Grendel’s fury is instigated by the circumstances of his wretched existence, “he had dwelt for a time in misery among the banished monsters,” a condition of living which makes “the harp being struck and the clear song of a skilled poet” utterly abhorrent to his ears. The fact that Grendel cannot be tied to any one homestead or hall, the mere fact that he is a homeless wanderer, inspires fear in the Danes upon whom he preys: “young and old were hunted down by that dark death-shadow who lurked and swooped in the long nights on the misty moors; nobody knows where these reavers from hell roam on their errands.”

When Hrothgar relates to Beowulf the rumours of Grendel and his mother much of the horror is concentrated not so much on their deeds or appearances, but where they dare to roam: “They dwell apart among wolves on the hills, on windswept crags and treacherous keshes, where cold streams pour down the mountain and disappear under mist and moorland.” These creatures live and lurk on the periphery of civilisation, they are the ongoing survivors of a bleak and hostile world who have rejected or been rejected by all the pleasures of the hall. They suffer greatly from the absence of company and direct their fury upon the lucky and loyal retainers inhabiting Heorot. To the Anglo-Saxon mind, an exile was not only a damned spirit but a condemnatory one that would blame and wreak his misfortune on others if encountered.

‘Where has the horse gone? where is the rider? where is the giver of gold?  Where are the seats of the feast? where are the joys of the hall?  O the bright cup! O the brave warrior!  O the glory of princes! How the time passed away, slipped into nightfall as if it had never been!’

‘Where has the horse gone? where is the rider? where is the giver of gold?
Where are the seats of the feast? where are the joys of the hall?
O the bright cup! O the brave warrior!
O the glory of princes! How the time passed away, slipped into nightfall as if it had never been!’
~ The Wanderer.

But the loss of the hall and kinship with other men was deeply felt by the outcasts. Grendel and his mother lurk in an underwater, twisted facsimile of a hall, replete with “hall-roofing” to fight off the water current and a hoard of weapons and treasure. The dragon also dwells in such an environment, an ancient barrow laden with treasure, but he is a stowaway who has assumed ownership of the tomb and its riches. When he attacks the countryside due to the theft of one of his treasures we see that he is powerful and gluttonous, a monstrous counterpart to the worst of human corruption.

One of Beowulf’s other outcasts is not a beast, but the lone survivor of a destructed race. It is this last man who deposits his peoples’ “rich inheritance” in the barrow that the dragon later claims as his own. After burying the treasure hoard this “forgotten person” wanders the earth until his own death:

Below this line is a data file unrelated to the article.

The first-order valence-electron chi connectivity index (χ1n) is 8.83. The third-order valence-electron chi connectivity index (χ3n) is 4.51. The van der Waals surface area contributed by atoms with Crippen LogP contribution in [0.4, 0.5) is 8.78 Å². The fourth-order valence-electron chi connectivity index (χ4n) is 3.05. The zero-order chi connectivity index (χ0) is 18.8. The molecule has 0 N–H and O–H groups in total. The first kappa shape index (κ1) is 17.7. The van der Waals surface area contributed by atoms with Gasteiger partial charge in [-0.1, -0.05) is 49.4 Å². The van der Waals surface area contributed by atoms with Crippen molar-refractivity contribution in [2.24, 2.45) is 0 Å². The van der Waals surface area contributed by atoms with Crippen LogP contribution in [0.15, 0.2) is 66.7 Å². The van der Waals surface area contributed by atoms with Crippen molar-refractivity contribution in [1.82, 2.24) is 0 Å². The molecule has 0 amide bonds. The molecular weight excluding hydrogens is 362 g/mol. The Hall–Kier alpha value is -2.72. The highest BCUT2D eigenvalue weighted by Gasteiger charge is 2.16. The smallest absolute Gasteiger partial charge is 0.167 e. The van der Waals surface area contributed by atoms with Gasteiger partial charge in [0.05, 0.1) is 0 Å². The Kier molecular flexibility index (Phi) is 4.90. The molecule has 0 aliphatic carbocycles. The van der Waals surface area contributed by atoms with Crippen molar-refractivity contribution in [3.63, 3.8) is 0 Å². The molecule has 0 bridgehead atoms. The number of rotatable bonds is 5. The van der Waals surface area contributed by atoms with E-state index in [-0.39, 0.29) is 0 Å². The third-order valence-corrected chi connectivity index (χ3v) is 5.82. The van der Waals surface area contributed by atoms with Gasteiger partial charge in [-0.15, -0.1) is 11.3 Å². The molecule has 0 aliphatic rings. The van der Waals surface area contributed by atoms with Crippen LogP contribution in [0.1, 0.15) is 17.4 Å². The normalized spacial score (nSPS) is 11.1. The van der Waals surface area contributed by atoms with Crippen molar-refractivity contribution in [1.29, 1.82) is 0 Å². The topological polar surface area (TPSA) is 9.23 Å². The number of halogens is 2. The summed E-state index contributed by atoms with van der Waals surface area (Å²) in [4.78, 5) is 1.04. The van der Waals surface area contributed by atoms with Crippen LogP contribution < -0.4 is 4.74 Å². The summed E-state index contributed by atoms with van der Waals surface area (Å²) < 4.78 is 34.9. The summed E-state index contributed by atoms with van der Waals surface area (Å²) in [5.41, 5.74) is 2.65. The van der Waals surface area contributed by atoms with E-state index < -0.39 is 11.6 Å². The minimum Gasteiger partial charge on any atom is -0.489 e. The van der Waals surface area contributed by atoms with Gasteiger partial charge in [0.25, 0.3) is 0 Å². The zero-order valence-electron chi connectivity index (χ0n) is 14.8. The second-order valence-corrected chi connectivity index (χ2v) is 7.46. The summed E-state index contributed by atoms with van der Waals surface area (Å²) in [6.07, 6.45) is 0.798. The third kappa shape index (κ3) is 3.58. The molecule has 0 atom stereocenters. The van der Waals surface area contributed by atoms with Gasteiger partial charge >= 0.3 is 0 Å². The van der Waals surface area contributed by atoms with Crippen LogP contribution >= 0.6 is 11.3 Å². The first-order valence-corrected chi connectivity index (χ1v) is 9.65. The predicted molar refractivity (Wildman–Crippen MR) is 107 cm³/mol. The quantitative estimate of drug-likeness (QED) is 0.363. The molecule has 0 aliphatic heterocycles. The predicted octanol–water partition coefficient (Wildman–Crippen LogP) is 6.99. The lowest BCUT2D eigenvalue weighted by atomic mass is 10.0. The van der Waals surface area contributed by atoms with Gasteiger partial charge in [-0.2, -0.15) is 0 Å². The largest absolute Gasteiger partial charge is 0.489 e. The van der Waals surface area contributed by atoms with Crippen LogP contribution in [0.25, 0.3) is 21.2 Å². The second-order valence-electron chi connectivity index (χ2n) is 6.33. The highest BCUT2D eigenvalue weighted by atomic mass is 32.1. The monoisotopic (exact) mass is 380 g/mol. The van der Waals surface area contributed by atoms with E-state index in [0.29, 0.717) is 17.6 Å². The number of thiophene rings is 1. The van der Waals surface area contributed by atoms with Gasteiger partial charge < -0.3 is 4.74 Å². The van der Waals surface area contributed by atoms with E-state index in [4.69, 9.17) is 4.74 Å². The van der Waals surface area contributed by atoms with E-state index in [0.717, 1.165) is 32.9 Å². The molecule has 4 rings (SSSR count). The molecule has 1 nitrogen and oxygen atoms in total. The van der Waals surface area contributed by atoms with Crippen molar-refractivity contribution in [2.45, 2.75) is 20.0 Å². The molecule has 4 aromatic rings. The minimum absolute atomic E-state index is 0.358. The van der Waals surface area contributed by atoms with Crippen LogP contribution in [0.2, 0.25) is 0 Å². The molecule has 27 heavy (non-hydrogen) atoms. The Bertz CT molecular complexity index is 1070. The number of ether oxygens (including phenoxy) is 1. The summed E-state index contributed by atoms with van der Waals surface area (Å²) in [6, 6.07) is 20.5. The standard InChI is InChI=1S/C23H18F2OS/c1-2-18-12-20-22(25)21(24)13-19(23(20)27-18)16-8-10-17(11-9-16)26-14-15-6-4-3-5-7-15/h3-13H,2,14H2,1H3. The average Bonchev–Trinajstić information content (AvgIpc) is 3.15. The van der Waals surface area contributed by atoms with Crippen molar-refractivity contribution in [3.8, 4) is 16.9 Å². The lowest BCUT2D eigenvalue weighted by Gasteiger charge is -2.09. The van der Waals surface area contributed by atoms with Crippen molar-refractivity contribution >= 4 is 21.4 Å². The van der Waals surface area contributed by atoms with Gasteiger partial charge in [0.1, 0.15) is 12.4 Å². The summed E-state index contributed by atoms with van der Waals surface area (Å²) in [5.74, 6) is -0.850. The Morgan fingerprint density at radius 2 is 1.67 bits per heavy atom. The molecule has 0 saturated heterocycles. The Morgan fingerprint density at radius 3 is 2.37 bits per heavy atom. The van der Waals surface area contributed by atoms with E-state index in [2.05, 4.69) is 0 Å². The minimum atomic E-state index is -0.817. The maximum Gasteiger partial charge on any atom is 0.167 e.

And so he mourned as he moved about the world,
deserted and alone, lamenting his unhappiness
day and night, until death’s flood
brimmed up in his heart.

The language here evokes a solitary life as a slow drowning. Dying alone in the wild was an ignominious end for a warrior.

But sometimes fear presents a greater argument than honour, and warriors lose their mettle. At the climax of Beowulf the titular hero’s own war-band struggles to keep brave during their fight with the dragon and eventually flee:

No help or backing was to be had then
from his high-born comrades; that hand-picked troop
broke ranks and ran for their lives
to the safety of the wood.

Only one, Wiglaf, resolves to stay and fight. The text notes that “in a man of worth the claims of kinship cannot be denied.” After the battle ends the cowardly warriors (or as the text designates them, “battle-dodgers” and “tail-turners”) shamefully return to the field, and Wiglaf declares that foreign invasion will be imminent “once princes from beyond get tidings of how you turned and fled and disgraced yourselves. A warrior will sooner die than live a life of shame.” We can deduce that abandoning the king or comitatus was considered not only a crime against individual members of the group but against the group, and nation, as a whole. Cowardice was a grave offence, and a coward’s lingering presence in a comitatus or hall would not only shame the group but potentially endanger it as well. Warriors in disgrace were obviously feared and hated whenever they came across honourable men.

The bleak and embattled mindset of an exile was often expressed in poems known as elegies; among them are poems like The Seafarer and The Wife’s Lament. Elegies such as these take place nowhere and are narrated by no one – that is, there is no firm geographical locale indicated in the texts, and the characters refuse, or simply neglect, to identify themselves.

However frustrating this may be for a more historically-minded reader (or for those simply wanting to expand upon the narrative and its circumstances) this absence of localisation and identification adds to, rather than detracts from, the sense of being cast adrift in an impersonal and uncaring landscape. It is not surprising that poems such as The Seafarer, which contains no identifiable narrator or any specific seascape, are often thought of as psychological or even allegorical pieces. Critics like John C. Pope, writing in his essay ‘Second thoughts on the interpretation of The Seafarer’, assert that it “is no wonder” that the poem “at its conclusion should allow the literally conceived pilgrimage of the speaker to suggest the broader idea of allegorical pilgrimage.”